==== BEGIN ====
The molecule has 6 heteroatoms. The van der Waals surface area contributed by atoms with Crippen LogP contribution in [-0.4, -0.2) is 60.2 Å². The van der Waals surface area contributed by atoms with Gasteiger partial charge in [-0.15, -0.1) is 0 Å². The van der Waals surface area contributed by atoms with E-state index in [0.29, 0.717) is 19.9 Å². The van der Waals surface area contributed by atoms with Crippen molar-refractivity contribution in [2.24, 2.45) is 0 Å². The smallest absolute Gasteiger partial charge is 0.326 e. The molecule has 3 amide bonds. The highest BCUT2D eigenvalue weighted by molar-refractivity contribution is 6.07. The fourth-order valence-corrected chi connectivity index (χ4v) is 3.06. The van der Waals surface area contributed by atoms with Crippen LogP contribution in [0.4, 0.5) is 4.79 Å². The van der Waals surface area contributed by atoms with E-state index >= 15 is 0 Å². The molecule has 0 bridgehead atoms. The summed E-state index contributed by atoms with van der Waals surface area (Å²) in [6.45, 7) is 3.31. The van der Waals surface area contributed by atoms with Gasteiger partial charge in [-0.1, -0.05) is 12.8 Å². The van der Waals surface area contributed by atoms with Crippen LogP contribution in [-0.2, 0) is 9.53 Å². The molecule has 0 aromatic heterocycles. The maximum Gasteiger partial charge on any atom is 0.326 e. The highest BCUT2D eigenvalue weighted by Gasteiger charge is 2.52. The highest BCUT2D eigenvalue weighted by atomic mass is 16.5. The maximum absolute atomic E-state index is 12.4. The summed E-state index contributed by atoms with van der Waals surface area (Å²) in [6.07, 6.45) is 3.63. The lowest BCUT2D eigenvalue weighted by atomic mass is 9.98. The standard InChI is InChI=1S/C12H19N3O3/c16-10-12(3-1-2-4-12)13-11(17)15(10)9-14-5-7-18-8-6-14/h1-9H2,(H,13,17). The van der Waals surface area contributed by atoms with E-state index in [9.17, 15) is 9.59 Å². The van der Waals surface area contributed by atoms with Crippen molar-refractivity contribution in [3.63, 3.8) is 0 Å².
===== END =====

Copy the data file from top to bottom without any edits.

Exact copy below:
The molecule has 6 heteroatoms. The van der Waals surface area contributed by atoms with Crippen LogP contribution in [-0.4, -0.2) is 60.2 Å². The van der Waals surface area contributed by atoms with Gasteiger partial charge in [-0.15, -0.1) is 0 Å². The van der Waals surface area contributed by atoms with E-state index in [0.29, 0.717) is 19.9 Å². The van der Waals surface area contributed by atoms with Crippen molar-refractivity contribution in [2.24, 2.45) is 0 Å². The smallest absolute Gasteiger partial charge is 0.326 e. The molecule has 3 amide bonds. The highest BCUT2D eigenvalue weighted by molar-refractivity contribution is 6.07. The fourth-order valence-corrected chi connectivity index (χ4v) is 3.06. The van der Waals surface area contributed by atoms with Crippen LogP contribution in [0.4, 0.5) is 4.79 Å². The van der Waals surface area contributed by atoms with E-state index >= 15 is 0 Å². The molecule has 0 bridgehead atoms. The summed E-state index contributed by atoms with van der Waals surface area (Å²) in [6.45, 7) is 3.31. The van der Waals surface area contributed by atoms with Gasteiger partial charge in [-0.1, -0.05) is 12.8 Å². The van der Waals surface area contributed by atoms with Crippen LogP contribution in [-0.2, 0) is 9.53 Å². The molecule has 0 aromatic heterocycles. The maximum Gasteiger partial charge on any atom is 0.326 e. The highest BCUT2D eigenvalue weighted by Gasteiger charge is 2.52. The highest BCUT2D eigenvalue weighted by atomic mass is 16.5. The maximum absolute atomic E-state index is 12.4. The summed E-state index contributed by atoms with van der Waals surface area (Å²) in [6.07, 6.45) is 3.63. The lowest BCUT2D eigenvalue weighted by atomic mass is 9.98. The standard InChI is InChI=1S/C12H19N3O3/c16-10-12(3-1-2-4-12)13-11(17)15(10)9-14-5-7-18-8-6-14/h1-9H2,(H,13,17). The van der Waals surface area contributed by atoms with E-state index in [9.17, 15) is 9.59 Å². The van der Waals surface area contributed by atoms with Crippen molar-refractivity contribution in [3.63, 3.8) is 0 Å².